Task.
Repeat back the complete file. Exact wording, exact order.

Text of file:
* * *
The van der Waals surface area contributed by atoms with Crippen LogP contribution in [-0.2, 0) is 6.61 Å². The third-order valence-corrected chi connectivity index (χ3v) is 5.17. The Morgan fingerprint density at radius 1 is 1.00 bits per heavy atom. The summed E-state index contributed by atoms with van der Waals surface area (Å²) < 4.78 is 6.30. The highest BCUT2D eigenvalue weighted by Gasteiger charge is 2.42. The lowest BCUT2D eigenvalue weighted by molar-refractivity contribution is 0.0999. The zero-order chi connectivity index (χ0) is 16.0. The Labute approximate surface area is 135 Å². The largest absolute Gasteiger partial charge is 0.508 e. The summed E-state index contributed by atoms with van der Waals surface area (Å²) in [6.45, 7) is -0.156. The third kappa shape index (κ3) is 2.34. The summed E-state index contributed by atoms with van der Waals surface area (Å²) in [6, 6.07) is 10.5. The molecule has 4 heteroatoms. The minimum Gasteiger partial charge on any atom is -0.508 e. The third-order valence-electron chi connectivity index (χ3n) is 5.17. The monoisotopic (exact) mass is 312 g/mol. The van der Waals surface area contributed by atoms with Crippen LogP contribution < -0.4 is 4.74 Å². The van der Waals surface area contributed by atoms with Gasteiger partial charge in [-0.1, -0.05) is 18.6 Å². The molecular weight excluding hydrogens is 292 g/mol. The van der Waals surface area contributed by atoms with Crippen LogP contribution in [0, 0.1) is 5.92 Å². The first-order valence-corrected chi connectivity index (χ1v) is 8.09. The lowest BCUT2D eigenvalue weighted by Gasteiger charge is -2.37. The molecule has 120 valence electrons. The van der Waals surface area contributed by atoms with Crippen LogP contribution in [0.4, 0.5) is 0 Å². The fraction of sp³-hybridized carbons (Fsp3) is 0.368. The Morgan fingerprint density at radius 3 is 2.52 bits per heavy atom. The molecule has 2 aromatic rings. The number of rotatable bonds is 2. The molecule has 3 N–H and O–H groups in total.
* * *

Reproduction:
The van der Waals surface area contributed by atoms with Crippen LogP contribution in [-0.2, 0) is 6.61 Å². The third-order valence-corrected chi connectivity index (χ3v) is 5.17. The Morgan fingerprint density at radius 1 is 1.00 bits per heavy atom. The summed E-state index contributed by atoms with van der Waals surface area (Å²) < 4.78 is 6.30. The highest BCUT2D eigenvalue weighted by Gasteiger charge is 2.42. The lowest BCUT2D eigenvalue weighted by molar-refractivity contribution is 0.0999. The zero-order chi connectivity index (χ0) is 16.0. The Labute approximate surface area is 135 Å². The largest absolute Gasteiger partial charge is 0.508 e. The summed E-state index contributed by atoms with van der Waals surface area (Å²) in [6.45, 7) is -0.156. The third kappa shape index (κ3) is 2.34. The summed E-state index contributed by atoms with van der Waals surface area (Å²) in [6, 6.07) is 10.5. The molecule has 4 heteroatoms. The minimum Gasteiger partial charge on any atom is -0.508 e. The third-order valence-electron chi connectivity index (χ3n) is 5.17. The monoisotopic (exact) mass is 312 g/mol. The van der Waals surface area contributed by atoms with Crippen LogP contribution < -0.4 is 4.74 Å². The van der Waals surface area contributed by atoms with Gasteiger partial charge in [-0.1, -0.05) is 18.6 Å². The molecular weight excluding hydrogens is 292 g/mol. The van der Waals surface area contributed by atoms with Crippen LogP contribution in [0, 0.1) is 5.92 Å². The first-order valence-corrected chi connectivity index (χ1v) is 8.09. The lowest BCUT2D eigenvalue weighted by Gasteiger charge is -2.37. The molecule has 120 valence electrons. The van der Waals surface area contributed by atoms with Crippen LogP contribution in [0.4, 0.5) is 0 Å². The fraction of sp³-hybridized carbons (Fsp3) is 0.368. The Morgan fingerprint density at radius 3 is 2.52 bits per heavy atom. The molecule has 2 aromatic rings. The number of rotatable bonds is 2. The molecule has 3 N–H and O–H groups in total.